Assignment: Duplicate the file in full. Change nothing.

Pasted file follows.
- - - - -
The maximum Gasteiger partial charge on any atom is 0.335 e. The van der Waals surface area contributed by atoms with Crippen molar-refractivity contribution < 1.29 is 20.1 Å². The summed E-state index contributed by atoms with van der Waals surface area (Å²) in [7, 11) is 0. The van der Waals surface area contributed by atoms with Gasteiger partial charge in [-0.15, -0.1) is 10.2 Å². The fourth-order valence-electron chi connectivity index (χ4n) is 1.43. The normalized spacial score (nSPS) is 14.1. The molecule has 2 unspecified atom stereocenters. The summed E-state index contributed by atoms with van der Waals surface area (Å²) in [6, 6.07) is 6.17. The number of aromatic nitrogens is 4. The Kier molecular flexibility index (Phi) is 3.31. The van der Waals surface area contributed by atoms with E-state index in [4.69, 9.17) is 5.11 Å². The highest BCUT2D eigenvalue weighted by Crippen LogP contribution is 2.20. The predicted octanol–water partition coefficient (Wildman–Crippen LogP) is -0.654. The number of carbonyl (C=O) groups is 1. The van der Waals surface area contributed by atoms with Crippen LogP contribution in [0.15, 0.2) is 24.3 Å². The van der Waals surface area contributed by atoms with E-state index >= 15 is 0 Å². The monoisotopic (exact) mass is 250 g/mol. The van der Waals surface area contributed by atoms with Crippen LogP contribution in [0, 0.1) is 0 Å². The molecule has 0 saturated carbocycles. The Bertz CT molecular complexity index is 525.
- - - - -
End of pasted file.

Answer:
The maximum Gasteiger partial charge on any atom is 0.335 e. The van der Waals surface area contributed by atoms with Crippen molar-refractivity contribution < 1.29 is 20.1 Å². The summed E-state index contributed by atoms with van der Waals surface area (Å²) in [7, 11) is 0. The van der Waals surface area contributed by atoms with Gasteiger partial charge in [-0.15, -0.1) is 10.2 Å². The fourth-order valence-electron chi connectivity index (χ4n) is 1.43. The normalized spacial score (nSPS) is 14.1. The molecule has 2 unspecified atom stereocenters. The summed E-state index contributed by atoms with van der Waals surface area (Å²) in [6, 6.07) is 6.17. The number of aromatic nitrogens is 4. The Kier molecular flexibility index (Phi) is 3.31. The van der Waals surface area contributed by atoms with E-state index in [4.69, 9.17) is 5.11 Å². The highest BCUT2D eigenvalue weighted by Crippen LogP contribution is 2.20. The predicted octanol–water partition coefficient (Wildman–Crippen LogP) is -0.654. The number of carbonyl (C=O) groups is 1. The van der Waals surface area contributed by atoms with Crippen LogP contribution in [0.15, 0.2) is 24.3 Å². The van der Waals surface area contributed by atoms with E-state index >= 15 is 0 Å². The monoisotopic (exact) mass is 250 g/mol. The van der Waals surface area contributed by atoms with Crippen LogP contribution in [0, 0.1) is 0 Å². The molecule has 0 saturated carbocycles. The Bertz CT molecular complexity index is 525.